Tell me a story. Please. For the love of god. Tell me a story. I’m a little bit sick of this. I read a lot of online articles. Blogs, articles, posts, e-zines, whatever you want to call them. I read them. And I love them. But I’m starting to get sick of the pattern I’m seeing a lot. Step 1: choose a number. Step 2: apply said number to something it would be useful to know (ie sleep better, be more productive, be better at general things). Step 3: write boring prose about those things. Rinse. Repeat. And I’m sick of it.

I try not to do that when I’m writing and I certainly try not to read those anymore. There are some people who don’t do this.  How do you tell a story? Well, here’s 5 ways… I’m kidding. I’m not going to do that. I’m just going to tell you a story. Most things in the world should be about storytelling. Whether it’s a book or a blog, a motion picture or a kickstarter video, storytelling has to be the goal. The brands that are winning are the ones telling a story. The up and coming startups are the ones that have faces…talking…about real things.

You see, we’re getting sick of commercials. And I don’t just mean those 3.5 minutes between breaks in Duck Dynasty. I mean advertising in its most pure form. That can be a blog that just oozes insincerity. You know the one I mean. The one where they keep mentioning their services over and over and over (I’ll give you one call to action. After that, you’re just getting on my nerves.

I know what you’re thinking. But Mike, we have to advertise! (You were either thinking about that or cookies). Ok. Fine. Advertise. But don’t ram it down my throat. Don’t try to trick me into liking you. Make me like you by just being you. Tell me the story of your life. Tell me why you’re doing what you’re doing, why you’re writing what you’re writing or why you’re selling what you’re selling. If you’re honest and your product/blog/book/service is not awful I’ll bite. But if you get me excited about your product and it’s an awful product, I hate you.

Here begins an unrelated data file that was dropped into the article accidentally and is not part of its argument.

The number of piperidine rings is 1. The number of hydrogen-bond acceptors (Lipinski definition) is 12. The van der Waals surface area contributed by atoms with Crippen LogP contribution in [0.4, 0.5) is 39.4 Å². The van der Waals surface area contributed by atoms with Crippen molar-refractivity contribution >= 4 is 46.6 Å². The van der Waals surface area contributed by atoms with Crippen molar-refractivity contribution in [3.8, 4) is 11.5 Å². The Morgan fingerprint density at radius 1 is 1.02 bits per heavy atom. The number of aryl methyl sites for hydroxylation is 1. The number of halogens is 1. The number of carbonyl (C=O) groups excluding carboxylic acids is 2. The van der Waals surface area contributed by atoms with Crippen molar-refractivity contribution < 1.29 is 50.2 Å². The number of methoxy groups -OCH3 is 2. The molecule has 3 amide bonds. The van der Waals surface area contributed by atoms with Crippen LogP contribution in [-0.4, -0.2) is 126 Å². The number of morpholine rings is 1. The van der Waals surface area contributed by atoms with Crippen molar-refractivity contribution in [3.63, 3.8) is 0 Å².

I’ve rarely found someone tell me a story and then not liked what they’re doing. The passion inherent in storytelling almost always ensures that I’ll be excited about your product. Do you remember the last time you really enjoyed reading a book for dummies? Or a point form technical manual? No. You can’t. But I bet that you love Stephen King/Maeve Binchy/Malcolm Gladwell (I’m just playing the odds here). Why is there such a difference? Because storytelling works. Even Gladwell, delivering useful content, does it with a story. It’s not just point 1, point 2, point 3, etc.

So how can you use this information? Just refuse to follow the template. Refuse to use numbers. Refuse to go point form. Refuse to “advertise”. Refuse to be a sheep. Blow up the genre. Don’t be afraid to let your passion overwhelm the content. Be excited. Now go write it down.  

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